The National Book Foundation unveiled the shortlists for the annual National Book Awards on Tuesday, with Marlon James, Laila Lalami, Sarah M. Broom, and Carolyn Forché among the 25 finalists across five categories.
In the fiction category, finalists included Susan Choi for Trust Exercise, Kali Fajardo-Anstine for Sabrina Corina: Stories, Marlon James for Black Leopard, Red Wolf, Laila Lalami for The Other Americans, and Julia Phillips for Disappearing Earth.
Making the nonfiction shortlist were Sarah K. Broom for The Yellow House, Tressie McMillan Cottom for Thick: And Other Essays, Carolyn Forché for What You Have Heard is True: A Memoir of Witness and Resistance, David Treuer for The Heartbeat of Wounded Knee: Native America from 1890 to the Present, and Albert Woodfox with Leslie George for Solitary.
In poetry, finalists included Jericho Brown for The Tradition, Toi Derricotte for I: New and Selected Poems, Ilya Kaminsky for Deaf Republic, Carmen Giménez Smith for Be Recorder, and Arthur Sze for Sight Lines. All five books are published by small presses.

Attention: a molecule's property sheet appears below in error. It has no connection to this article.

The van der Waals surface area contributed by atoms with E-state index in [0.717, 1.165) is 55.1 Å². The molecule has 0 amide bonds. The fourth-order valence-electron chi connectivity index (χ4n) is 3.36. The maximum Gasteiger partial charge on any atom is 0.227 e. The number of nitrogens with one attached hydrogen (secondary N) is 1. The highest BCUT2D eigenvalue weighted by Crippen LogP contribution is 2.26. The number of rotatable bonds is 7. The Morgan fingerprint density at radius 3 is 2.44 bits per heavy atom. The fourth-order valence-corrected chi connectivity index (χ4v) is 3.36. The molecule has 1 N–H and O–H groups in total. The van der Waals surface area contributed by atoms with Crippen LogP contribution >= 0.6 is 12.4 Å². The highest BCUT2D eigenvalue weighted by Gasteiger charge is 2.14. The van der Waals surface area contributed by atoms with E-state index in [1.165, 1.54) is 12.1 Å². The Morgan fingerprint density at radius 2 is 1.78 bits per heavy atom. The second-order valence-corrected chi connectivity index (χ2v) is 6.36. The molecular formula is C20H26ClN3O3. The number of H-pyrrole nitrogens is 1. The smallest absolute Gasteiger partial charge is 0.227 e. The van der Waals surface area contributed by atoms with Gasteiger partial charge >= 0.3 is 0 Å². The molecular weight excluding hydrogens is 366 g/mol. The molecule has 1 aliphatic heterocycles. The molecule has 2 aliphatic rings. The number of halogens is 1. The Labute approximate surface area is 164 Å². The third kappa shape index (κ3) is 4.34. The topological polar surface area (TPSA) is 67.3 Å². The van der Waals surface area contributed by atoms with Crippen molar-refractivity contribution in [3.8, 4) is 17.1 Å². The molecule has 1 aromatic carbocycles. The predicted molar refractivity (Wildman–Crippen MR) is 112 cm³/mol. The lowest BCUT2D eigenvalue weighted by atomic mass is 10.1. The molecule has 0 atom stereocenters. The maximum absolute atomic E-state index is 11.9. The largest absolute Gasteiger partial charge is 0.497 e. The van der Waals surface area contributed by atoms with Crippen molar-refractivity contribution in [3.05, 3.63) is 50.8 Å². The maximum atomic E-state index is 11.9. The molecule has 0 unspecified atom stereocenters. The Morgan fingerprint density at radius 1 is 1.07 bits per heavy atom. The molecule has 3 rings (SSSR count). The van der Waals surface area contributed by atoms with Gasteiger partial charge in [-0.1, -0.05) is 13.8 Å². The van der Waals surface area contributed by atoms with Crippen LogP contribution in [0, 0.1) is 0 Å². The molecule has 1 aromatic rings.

Competing for the second National Book Award for Translated Literature are Khaled Khalifa for Death Is Hard Work (translated by Leri Price), László Krasznahorkai for Baron Wenckheim’s Homecoming (translated by Ottilie Mulzet), Scholastique Mukasonga for The Barefoot Woman (translated by Jordan Stump), Yoko Ogawa for The Memory Police (translated by Stephen Snyder), and Pajtim Statovci for Crossing (translated by David Hackston).
The finalists in the young people’s literature category were Akwaeke Emezi for Pet, Jason Reynolds for Look Both Ways: A Tale Told in Ten Blocks, Randy Ribay for Patron Saints of Nothing, Laura Ruby for Thirteen Doorways, Wolves Behind Them All, and Martin W. Sandler for 1919: The Year That Changed America.
The winners of the awards will be announced at a ceremony hosted by LeVar Burton in New York on Nov. 20.
Michael Schaub is an Austin, Texas-based journalist and regular contributor to NPR.